Sunstroke Prevention and Treatment

Written By: Joseph Cescon and Monica Khosravi, Summer Student

Blog 42 - sky-sunny-clouds-cloudy

You’re soaking up the sun and playing your favourite outdoor sport on a hot afternoon in July. You start to get a bit of headache, but you brush it off and continue playing. As you run across the field, you realize that your headache has turned into dizziness, and your muscles start to cramp. You stop playing, but continue to feel nauseated and even start vomiting. You can feel your skin radiating heat as you try to catch your breath.

If you have ever experienced this type of episode, you have likely suffered from a form of heat or sunstroke. Heatstroke occurs when the body has been exposed to hot temperatures for long periods of time. Sunstroke is a form of heatstroke, and is the result of extensive exposure to direct sunlight. Both are dangerous, and on a hot summer day, both can strike a person simultaneously.

Heatstroke occurs when the core body temperature rises to greater than 104 degrees Fahrenheit or 40 degrees Celsius. Although it can range in severity, at its most extreme, heatstroke can kill or cause damage to the brain and other internal organs. Because milder forms of heatstroke can be treated relatively easily, it is important to recognize the onset signs and symptoms of heat stroke before it progresses to such a severe stage.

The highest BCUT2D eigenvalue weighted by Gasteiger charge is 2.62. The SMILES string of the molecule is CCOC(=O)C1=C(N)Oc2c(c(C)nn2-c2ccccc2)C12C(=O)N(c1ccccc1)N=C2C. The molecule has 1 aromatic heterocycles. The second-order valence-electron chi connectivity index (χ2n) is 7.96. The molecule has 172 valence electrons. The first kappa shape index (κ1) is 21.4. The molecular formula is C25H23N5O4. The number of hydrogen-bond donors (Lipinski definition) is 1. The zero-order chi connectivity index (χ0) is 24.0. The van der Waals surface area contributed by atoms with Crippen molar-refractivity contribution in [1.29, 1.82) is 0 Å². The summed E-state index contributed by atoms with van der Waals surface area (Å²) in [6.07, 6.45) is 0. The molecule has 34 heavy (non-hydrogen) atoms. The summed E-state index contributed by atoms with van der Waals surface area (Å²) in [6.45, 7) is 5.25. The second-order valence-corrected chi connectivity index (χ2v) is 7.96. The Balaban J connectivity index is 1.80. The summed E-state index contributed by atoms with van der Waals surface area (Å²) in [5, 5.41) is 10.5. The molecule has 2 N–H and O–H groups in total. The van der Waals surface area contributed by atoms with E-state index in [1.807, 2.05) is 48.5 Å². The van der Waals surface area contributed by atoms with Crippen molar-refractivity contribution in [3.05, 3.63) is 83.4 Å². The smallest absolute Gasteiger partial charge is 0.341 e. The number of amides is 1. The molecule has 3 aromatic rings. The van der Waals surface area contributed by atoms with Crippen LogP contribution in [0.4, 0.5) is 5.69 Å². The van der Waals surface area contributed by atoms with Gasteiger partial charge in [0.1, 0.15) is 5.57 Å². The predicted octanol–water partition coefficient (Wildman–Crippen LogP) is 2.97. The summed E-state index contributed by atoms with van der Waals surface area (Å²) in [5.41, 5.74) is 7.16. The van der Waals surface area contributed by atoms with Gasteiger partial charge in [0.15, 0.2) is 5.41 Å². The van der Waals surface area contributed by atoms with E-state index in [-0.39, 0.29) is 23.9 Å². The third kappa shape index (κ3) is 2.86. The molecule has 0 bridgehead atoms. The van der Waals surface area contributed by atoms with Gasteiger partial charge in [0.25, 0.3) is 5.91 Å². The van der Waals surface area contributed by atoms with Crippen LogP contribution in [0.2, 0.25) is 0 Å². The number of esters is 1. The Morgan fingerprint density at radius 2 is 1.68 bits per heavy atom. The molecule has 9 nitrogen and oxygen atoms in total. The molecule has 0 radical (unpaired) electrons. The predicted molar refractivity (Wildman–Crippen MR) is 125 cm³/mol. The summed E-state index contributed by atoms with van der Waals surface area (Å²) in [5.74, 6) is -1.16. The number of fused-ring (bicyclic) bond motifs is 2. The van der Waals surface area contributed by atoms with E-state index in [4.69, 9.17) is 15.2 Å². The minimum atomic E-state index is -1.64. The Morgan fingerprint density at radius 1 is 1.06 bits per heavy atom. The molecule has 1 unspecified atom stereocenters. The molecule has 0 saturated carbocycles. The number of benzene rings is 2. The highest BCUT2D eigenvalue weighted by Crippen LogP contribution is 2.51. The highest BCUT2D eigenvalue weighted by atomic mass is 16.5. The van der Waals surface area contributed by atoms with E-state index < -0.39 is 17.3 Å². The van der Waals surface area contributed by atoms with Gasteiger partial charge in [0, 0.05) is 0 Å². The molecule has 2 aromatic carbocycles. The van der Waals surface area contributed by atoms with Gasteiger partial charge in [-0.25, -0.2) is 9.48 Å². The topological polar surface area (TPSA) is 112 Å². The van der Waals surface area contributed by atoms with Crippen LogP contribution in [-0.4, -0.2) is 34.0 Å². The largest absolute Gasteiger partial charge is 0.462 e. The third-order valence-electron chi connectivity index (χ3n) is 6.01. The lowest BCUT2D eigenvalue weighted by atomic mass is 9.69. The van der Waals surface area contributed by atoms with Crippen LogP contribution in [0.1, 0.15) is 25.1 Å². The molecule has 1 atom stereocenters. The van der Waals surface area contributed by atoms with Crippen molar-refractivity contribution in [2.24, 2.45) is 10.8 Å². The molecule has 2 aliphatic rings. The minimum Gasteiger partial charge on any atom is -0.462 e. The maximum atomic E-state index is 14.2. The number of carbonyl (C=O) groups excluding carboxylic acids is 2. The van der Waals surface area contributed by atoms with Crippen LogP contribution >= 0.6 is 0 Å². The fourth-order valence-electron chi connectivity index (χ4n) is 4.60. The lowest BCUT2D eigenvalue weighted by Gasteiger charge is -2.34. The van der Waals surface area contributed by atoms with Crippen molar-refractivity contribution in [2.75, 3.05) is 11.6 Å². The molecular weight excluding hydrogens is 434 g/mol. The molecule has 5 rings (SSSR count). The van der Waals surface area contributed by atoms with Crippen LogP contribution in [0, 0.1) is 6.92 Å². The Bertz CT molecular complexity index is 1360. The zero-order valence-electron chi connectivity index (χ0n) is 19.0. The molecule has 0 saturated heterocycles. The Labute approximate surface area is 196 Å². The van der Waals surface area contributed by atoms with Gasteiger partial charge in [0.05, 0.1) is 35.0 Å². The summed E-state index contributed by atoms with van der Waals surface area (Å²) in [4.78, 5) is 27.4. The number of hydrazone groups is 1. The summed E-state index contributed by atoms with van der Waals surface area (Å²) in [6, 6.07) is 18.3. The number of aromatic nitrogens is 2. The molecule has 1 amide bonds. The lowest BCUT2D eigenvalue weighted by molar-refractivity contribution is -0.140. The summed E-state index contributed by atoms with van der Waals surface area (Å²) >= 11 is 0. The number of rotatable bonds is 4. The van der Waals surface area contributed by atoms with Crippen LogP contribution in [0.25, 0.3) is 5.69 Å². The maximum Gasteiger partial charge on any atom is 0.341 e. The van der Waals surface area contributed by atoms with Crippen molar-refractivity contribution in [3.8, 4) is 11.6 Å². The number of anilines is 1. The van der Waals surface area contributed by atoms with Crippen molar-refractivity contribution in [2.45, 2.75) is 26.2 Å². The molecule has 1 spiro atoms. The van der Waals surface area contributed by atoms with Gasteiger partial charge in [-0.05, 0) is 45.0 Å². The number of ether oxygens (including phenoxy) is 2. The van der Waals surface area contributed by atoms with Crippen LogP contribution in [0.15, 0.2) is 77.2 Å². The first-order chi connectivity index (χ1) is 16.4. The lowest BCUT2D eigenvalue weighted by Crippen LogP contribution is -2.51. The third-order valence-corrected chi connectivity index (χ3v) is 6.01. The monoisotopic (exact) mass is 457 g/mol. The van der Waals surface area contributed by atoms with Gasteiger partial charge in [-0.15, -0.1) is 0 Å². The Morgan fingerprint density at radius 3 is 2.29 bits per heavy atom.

Symptoms of heat stroke may include:

  • Pounding headache
  • Dizziness or light headedness
  • Fainting
  • Lack of sweating despite the heat
  • Red, hot, dry skin
  • Muscle weakness or cramping
  • Nausea and vomiting
  • Rapid heartbeat
  • Rapid, shallow breathing
  • Confusion, agitation, or disorientation
  • Seizures

If a person experiences any one of these symptoms, they should treat themselves for heatstroke immediately. The first step is to reduce the body temperature. This can be done by finding a cool spot to lay down in the shade, removing any extra clothing, and placing a wet cloth or ice against the skin. If the person is near a cottage or their home, they should try taking a cold shower or bath. The second step is to rehydrate. Heat stroke often occurs not only from prolonged exposure to high temperatures, but from a combination of high temperatures and dehydration. Slowly rehydrating with an energy drink is ideal because it not only replenishes depleted liquids within the body, but also counteracts the loss of salt.

If a person’s symptoms get progressively worse even after following these two steps, it is time to call 911. Any delay in seeking medical help can be potentially fatal, particularly for people within the most vulnerable age categories of 50 years or older, or children.

Heatstroke is an underestimated condition but is completely avoidable if simple precautions are taken. These precautions include:

  • Avoid going outside an air conditioned environment when the heat index is high
  • Wearing lightweight, light-coloured, loose-fitting clothing and hat
  • Using sunscreen with at least SPF 30 protection
  • Drinking extra liquids, particularly sports drinks that contain electrolytes
  • Taking breaks in the shade
  • Try to schedule outdoor activities when the sun is less strong- before 11am and after 3pm
  • Avoid drinking caffeine or alcohol since both accelerate dehydration

By following these steps, a person can enjoy a hot summer day to the fullest while staying safe and healthy.

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